The name “Neptune Road” comes from a road in Boston that slowly got consumed by an airport. Eventually the last house got pulled down and it was gone. It’s a case of man-made things attacking each other. And that’s what it’s about, the messiness but also resilience of making it up as you go.
Your first young adult novel, Silverwood, will be coming out in 2015. What can you tell us about the process of publishing a full length novel as opposed to an online format?
I’m obsessed with my characters and doing right by them — this is true for any length of story. The characters demand to be written, whether in short or long form. Sometimes I think they are souls that just haven’t gotten bodies.
The characters in Silverwood have a whole lot to say, and all these relationships and history. The proto-Silverwood was this series of drawings I did with no words where I started with a figure in a chair, and had it get up and go out the door and saw what might happen one drawing at a time. This ended up being a series I called “The Lost Queen.” The book grew out of that, among other things.
Constructing a novel is a big exercise in continuity and pacing. I write each scene in its own folder, again like these pixels that are going to stick together. When I start in on a scene I know where I’m trying to get to, an interaction or situation or image. I go after those, and put them in order, and keep filling in more chapters in-between. I think about it like making a movie using words.
Science Fiction is such an important literary genre. Beyond making for great stories, it’s also an effective way to get in peoples’ heads and show them new scientific possibilities and theories. What Science Fiction works have had the biggest impact on you?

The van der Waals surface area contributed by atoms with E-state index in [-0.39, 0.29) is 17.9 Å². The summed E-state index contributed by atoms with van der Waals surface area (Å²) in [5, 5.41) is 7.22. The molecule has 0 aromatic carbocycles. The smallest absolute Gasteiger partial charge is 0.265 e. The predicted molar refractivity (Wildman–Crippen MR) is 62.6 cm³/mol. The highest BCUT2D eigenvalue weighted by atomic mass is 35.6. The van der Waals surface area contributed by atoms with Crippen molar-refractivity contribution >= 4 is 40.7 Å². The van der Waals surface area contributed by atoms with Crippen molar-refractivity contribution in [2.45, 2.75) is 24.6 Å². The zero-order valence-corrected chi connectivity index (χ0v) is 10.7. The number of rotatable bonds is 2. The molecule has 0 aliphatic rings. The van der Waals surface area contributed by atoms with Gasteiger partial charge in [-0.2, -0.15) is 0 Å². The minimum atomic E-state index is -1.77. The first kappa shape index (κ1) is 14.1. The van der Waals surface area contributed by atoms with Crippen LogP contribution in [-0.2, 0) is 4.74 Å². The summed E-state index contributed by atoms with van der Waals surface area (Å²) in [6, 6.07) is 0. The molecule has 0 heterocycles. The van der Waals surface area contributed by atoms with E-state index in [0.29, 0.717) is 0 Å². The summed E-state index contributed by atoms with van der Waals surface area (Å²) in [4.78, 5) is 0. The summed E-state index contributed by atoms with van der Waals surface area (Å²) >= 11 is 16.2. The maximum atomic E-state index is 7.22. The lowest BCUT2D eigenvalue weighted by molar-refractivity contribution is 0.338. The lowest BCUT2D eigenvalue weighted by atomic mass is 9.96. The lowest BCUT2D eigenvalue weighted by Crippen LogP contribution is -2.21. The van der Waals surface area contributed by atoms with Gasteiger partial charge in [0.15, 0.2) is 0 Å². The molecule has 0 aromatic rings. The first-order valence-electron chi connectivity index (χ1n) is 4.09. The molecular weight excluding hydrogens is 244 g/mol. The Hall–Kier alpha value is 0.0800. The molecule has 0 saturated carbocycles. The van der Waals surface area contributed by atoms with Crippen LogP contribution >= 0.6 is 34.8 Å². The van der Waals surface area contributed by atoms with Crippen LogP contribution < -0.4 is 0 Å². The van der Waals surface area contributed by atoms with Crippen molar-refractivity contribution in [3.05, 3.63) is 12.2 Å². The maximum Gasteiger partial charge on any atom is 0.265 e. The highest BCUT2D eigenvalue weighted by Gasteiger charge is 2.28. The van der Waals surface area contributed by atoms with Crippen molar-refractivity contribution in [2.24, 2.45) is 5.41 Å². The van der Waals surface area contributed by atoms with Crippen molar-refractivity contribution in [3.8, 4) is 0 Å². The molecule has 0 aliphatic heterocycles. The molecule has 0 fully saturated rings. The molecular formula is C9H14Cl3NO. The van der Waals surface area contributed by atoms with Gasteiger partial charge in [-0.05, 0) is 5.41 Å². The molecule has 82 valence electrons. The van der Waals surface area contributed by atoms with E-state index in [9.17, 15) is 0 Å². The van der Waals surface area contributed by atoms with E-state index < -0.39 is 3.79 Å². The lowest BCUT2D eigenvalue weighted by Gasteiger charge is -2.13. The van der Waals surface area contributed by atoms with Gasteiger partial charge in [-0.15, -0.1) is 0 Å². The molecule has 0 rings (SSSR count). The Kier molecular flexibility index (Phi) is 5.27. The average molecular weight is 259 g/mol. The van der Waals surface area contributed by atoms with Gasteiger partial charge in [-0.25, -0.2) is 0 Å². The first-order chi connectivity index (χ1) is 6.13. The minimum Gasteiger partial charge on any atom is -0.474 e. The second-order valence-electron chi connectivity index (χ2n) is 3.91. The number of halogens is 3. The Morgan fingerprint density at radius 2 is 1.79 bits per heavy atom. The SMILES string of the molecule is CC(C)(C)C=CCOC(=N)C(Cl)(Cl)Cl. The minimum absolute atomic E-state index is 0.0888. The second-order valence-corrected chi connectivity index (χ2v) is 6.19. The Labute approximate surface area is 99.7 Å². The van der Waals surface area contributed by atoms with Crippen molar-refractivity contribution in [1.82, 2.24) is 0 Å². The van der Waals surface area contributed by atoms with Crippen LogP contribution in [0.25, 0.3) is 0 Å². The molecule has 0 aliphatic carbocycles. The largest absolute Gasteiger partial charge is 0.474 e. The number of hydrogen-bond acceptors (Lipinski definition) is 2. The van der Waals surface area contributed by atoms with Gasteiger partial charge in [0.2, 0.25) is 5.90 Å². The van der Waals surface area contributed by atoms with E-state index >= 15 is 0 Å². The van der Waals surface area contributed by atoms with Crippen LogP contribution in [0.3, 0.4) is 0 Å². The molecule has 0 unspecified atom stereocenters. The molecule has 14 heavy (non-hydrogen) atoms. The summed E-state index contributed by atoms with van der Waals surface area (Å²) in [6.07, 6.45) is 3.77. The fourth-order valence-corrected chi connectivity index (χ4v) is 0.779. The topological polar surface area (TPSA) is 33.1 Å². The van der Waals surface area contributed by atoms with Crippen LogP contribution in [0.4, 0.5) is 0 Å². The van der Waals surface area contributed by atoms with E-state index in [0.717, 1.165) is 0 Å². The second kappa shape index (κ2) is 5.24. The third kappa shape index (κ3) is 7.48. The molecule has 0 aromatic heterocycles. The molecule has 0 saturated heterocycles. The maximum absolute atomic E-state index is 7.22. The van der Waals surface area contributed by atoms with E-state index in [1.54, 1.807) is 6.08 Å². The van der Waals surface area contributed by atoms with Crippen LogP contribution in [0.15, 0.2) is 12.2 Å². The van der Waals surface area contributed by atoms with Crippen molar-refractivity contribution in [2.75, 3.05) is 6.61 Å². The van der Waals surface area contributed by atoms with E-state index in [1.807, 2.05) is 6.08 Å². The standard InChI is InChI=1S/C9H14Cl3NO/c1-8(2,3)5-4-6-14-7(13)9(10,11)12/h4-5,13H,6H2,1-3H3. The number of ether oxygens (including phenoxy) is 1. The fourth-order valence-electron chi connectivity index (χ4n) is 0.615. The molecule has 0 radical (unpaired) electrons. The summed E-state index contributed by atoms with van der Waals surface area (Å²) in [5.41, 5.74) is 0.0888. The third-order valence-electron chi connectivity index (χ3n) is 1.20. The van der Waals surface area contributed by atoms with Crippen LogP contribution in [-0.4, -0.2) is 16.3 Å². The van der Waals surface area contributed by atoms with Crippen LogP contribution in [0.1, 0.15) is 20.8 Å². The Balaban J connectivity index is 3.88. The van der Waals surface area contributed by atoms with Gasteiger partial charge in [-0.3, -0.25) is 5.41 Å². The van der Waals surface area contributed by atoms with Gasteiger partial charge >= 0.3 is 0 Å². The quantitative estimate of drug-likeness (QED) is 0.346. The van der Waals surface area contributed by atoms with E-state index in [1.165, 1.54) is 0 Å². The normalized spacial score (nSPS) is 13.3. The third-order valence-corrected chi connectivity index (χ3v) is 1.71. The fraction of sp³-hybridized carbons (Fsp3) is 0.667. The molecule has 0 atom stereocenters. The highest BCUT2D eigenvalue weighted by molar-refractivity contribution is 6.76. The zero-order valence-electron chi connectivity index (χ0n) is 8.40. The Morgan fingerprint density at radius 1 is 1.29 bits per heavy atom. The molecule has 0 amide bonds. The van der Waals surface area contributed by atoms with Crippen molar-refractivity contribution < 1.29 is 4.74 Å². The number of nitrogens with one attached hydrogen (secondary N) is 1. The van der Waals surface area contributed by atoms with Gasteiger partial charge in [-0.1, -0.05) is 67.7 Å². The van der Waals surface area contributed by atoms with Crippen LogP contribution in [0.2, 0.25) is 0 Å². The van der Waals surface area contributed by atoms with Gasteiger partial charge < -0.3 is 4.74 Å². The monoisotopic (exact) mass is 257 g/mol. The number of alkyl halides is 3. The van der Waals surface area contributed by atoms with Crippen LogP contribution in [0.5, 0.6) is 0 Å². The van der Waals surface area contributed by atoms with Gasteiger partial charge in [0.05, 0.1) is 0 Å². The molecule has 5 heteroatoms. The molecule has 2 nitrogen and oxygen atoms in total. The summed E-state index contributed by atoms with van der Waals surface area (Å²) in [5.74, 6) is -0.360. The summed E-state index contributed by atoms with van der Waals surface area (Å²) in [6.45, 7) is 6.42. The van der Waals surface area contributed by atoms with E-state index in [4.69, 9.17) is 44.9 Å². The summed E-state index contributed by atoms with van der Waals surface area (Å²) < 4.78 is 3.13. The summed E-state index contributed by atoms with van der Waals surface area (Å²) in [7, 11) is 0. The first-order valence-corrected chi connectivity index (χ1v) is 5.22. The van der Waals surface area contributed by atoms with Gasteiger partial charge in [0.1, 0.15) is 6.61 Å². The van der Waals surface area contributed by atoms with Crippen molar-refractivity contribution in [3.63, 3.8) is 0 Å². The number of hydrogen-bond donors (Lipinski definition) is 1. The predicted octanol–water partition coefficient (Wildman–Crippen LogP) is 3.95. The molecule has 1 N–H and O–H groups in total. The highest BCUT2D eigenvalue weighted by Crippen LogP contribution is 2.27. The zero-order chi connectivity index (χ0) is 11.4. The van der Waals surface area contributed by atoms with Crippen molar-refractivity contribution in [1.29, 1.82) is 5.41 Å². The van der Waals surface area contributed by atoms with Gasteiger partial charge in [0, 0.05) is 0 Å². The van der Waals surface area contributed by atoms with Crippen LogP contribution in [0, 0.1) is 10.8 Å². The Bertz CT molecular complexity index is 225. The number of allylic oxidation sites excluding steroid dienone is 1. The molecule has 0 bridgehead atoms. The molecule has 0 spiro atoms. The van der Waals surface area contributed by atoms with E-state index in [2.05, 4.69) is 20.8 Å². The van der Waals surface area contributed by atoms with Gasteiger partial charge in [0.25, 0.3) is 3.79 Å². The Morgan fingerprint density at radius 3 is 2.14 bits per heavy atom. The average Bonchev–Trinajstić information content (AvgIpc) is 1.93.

Star Trek is huge because of its ensemble cast and big ideas about how our species could do better. The Matrix for questioning our perception of reality. Blade Runner for flawed characters.
Westerns have been a big influence. I used to watch spaghetti Westerns and Clint Eastwood movies all the time as a kid. I loved the premise of these people with all their different agendas thrown into the unforgiving environment of the frontier. At its root, Neptune Road is a Western. All these misfits striking out into uncertainty and then making it up as they go – and having to deal with each other.
Oh! And monster movies. They are like sporting events, with comebacks and heroic efforts and the spectators all agitated over what is going to happen. I used to watch those when I wasn’t watching Pale Rider. Mo-ther-aaaaaaa!
What are the main scientific themes you work to communicate to your readers?
The notion that everything is invented by someone or something, even trees. How new technologies and ideas are collisions of old ones. The notion of passing forward of the hard work of making stuff up and trying stuff out. How nothing is tidy and mistakes are what makes life what it is. Unintended consequences. Resilience. Reinvention.
Your website includes a section of biographies of Great Women. Each woman included so far is undeniably awesome. Do you have other women in mind to add to the roster?
I do! Margaret Meade is coming up. I encountered a display on her at the Museum of Natural History in New York. Martina Navratilova, a longtime idol. I am open for suggestions, too. Someone suggested Helen Keller, so I drew her.
What can you share with us about your upcoming works?
The future of Neptune Road will definitely include non-human species, since if you were visiting from another star system you’d reach Neptune before Earth anyway.
I’ve got the second Silverwood book worked out in outline, but I want to interact with readers of the first book before nailing it down and respond to what connects most for people.
As Neptune Road develops, I am really looking forward to hearing from readers, getting their reactions, seeing what interests them most and what ideas they have about it. Anything from story to characters to how I am formatting and publishing it. And I love answering questions about it as well – where is this plot line going? Why did that character do that? I love that aspect of publishing and I hope folks will pipe up and let me know what they are thinking.
And I hope to do the same with Silverwood! Maybe you will see me flailing through a bookstore in your area. I hope so!